Opinion

LABOR SHORTAGE: Disabled Workers Are Now Competing With Immigrants For Jobs

social security disability Shutterstock/zimmytws

Joanne Butler Contributor

What’s the secret to getting disabled people off the Social Security rolls and into the workforce? Answer: a labor shortage. A recent New York Times article discussed how a young man with cerebral palsy eventually decided to forgo government benefits and accept a full-time job. Plus, applications for disability payments are down dramatically – due to the labor shortage. There are many lessons here, including how immigration affects the employment of the disabled.

In normal or high-unemployment times, the only way the disability rolls would shrink would involve workers ‘aging out’ of the worker’s disability program, and going on Social Security’s retirement rolls. (If a person was on Supplemental Security Income (SSI), they would remain in that program as their SSI benefits would be larger than their possible retirement benefits.)

What a difference a strong economy coupled with a labor shortage makes. The difference is so strong that Social Security’s actuary estimated the worker’s disability program would be depleted four years later (at 2032) than previously expected. (SSI is paid for via current revenues.)

For decades, the federal government has spent millions of dollars concocting programs to nudge the disabled to return to the workforce. But no federal program can change a disabled person’s viewpoint regarding entering the workforce.

The man profiled in the Times story, Mr. Christian Borrero, always wanted to work full-time. But, at age 31, he had spent a lifetime receiving disability benefits.

It’s easy for those of us in the workforce to say the disabled ought to work if they can. We’re used to those behaviors that make for a good employee – showing up on time, getting along with other employees, abiding by company rules, and being productive.

For someone who’s been out of the workforce for a long time, or a lifetime, adapting to what an employer wants can be scary. Add to that the fear of losing one’s government benefits, and we end up with a huge psychological obstacle.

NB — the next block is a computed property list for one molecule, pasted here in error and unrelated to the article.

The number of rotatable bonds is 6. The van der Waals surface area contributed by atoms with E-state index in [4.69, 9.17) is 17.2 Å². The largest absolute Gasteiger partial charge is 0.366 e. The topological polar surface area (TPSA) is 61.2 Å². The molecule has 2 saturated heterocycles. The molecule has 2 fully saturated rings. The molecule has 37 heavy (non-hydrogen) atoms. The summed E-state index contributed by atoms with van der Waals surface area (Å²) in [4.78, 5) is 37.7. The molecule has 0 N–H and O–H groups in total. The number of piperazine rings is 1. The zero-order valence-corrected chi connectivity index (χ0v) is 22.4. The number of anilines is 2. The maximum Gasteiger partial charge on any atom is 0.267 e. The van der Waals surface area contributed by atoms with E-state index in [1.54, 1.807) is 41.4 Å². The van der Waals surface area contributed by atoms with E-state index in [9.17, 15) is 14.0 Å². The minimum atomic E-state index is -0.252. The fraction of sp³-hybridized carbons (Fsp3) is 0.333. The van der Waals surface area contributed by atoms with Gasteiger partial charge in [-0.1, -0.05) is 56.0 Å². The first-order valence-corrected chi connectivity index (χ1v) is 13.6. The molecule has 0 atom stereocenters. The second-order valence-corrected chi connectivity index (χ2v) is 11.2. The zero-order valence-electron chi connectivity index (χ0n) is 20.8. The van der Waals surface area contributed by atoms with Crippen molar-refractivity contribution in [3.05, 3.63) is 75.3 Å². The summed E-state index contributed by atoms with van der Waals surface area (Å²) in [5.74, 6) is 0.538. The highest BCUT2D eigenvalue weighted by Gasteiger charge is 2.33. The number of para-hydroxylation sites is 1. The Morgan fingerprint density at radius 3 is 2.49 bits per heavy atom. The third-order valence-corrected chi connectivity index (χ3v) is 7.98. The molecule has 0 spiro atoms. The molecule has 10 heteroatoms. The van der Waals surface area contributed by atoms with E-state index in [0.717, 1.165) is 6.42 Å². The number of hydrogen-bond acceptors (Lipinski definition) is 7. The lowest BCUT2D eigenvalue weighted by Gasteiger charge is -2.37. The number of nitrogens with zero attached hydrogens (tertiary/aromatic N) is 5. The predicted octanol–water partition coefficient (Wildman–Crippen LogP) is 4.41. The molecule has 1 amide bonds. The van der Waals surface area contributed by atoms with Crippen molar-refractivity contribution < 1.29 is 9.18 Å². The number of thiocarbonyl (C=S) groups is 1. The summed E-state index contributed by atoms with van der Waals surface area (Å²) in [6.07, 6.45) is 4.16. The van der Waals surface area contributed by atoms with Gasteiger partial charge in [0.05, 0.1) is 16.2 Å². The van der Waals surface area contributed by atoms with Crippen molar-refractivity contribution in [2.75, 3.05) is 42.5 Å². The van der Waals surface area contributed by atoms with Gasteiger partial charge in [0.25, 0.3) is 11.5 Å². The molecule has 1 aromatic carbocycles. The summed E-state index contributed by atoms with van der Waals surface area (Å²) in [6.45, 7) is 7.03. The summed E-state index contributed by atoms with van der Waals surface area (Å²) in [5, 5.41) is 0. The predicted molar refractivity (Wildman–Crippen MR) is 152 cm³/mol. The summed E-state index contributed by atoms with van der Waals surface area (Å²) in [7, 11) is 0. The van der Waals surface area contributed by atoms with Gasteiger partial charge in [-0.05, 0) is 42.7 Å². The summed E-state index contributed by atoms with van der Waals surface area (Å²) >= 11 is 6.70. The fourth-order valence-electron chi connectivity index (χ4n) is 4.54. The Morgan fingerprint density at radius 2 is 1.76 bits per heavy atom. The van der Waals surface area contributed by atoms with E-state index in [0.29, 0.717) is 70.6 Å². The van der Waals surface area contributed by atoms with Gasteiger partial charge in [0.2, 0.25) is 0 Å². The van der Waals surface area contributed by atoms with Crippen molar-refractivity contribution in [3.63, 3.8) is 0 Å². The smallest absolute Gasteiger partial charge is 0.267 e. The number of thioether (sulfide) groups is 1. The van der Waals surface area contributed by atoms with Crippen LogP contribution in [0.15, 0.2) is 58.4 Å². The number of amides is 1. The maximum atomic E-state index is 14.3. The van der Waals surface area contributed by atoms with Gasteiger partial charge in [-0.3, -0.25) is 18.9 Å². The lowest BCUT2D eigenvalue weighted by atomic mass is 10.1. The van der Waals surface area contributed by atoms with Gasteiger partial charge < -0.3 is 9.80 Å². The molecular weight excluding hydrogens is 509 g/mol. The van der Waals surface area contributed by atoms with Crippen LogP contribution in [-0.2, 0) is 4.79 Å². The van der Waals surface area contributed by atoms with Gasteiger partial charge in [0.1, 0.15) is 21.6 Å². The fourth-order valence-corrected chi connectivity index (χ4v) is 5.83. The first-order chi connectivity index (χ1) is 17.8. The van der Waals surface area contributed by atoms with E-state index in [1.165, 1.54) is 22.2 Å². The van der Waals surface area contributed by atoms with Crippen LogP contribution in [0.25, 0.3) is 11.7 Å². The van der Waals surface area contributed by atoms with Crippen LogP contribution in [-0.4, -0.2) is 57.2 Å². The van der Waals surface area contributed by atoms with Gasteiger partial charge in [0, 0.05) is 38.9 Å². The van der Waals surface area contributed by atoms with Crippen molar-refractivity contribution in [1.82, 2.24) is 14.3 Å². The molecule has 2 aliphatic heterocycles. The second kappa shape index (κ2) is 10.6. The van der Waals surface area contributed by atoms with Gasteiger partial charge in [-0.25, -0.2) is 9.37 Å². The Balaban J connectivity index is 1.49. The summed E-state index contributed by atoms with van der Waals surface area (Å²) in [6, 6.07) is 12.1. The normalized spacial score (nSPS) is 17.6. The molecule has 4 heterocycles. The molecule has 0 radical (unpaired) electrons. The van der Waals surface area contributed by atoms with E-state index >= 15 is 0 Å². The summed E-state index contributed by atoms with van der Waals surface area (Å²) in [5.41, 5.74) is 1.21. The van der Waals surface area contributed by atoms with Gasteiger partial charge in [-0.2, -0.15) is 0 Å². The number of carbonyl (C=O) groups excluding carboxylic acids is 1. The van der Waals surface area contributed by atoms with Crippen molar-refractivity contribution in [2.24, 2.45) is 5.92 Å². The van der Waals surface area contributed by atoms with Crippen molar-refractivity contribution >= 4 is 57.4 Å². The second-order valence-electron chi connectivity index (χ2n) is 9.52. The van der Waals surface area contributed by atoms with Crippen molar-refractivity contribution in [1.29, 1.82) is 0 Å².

In Mr. Borreo’s case, a non-profit group found a part-time job for him in a bank. I think this was an important step, as he discovered that he could fit into an office environment and do what the employer expected.

However, the bank job appears to have been designed for a disabled person, and Mr. Borreo wanted more. He wanted a regular job. But having a full-time job would cancel out his benefits.

That’s because the disability program’s premise is providing income to a person who’s unable to work.

Warning to anyone who hates anything to do with Obamacare: Hold your nose and keep reading.

Besides losing cash benefits, exiting the disability program leads to a loss of Medicare or Medicaid benefits. It’s another obstacle for disabled beneficiaries to overcome if they want to work. Obamacare has removed that fear (for the most part), as people such as Mr. Borreo can purchase health insurance based upon his income.

Further, many people on the rolls are there due to a combination of low education and a mood or affective disorder. Generally, they are physically able, but have mental conditions that are often controllable with pills. Therefore, obtaining non-federal health insurance means they can get the meds they need to be able to work.

And, as Mr. Borreo’s case demonstrates, a tight labor market means employers will train low-skilled employees, as already-trained employees are unavailable.

How does immigration fit into this situation?

Federal disability programs are skewed to favor those with low skills and education. This is the population that, as a policy, the government tries to nudge into the workforce. But who else has low skills and education? Many third-world immigrants.

Mr. Borreo is an American man — taking responsibility for his life. He clearly does not want to be treated like a pet by the government. Luckily for Mr. Borreo, he works as a receptionist, a job that requires fluency in English.

But what if he had the type of job where he was competing with illegal immigrant labor, such as in the janitorial or housekeeping sectors?

Should disabled people who want to work have to compete with low-cost illegal immigrant labor?

Tightening immigration combined with a robust economy results in employers who are ready to take a broader look at their labor pool. That’s good for the disabled, and other populations, such as nonviolent ex-cons.

This is a zero-sum game. In a fantasy world, America would have jobs for everyone. But we don’t, despite our tight labor market. Every job taken by an illegal immigrant that could have been done by a disabled person means America loses. The disabled American remains on federal benefits, doesn’t learn the habits of the world of work, and is a loss to our workforce.

America can do better. Giving our disabled an opportunity to work by keeping a lid on immigration is the right thing to do.

Joanne Butler is a graduate of the Kennedy School at Harvard, was a professional staff member (Republican) at the House Ways and Means Committee, and served in President George W. Bush’s administration. The Ghanaian poet, Kwesi Brew, has described her as ‘vibrant.’


The views and opinions expressed in this commentary are those of the author and do not reflect the official position of The Daily Caller.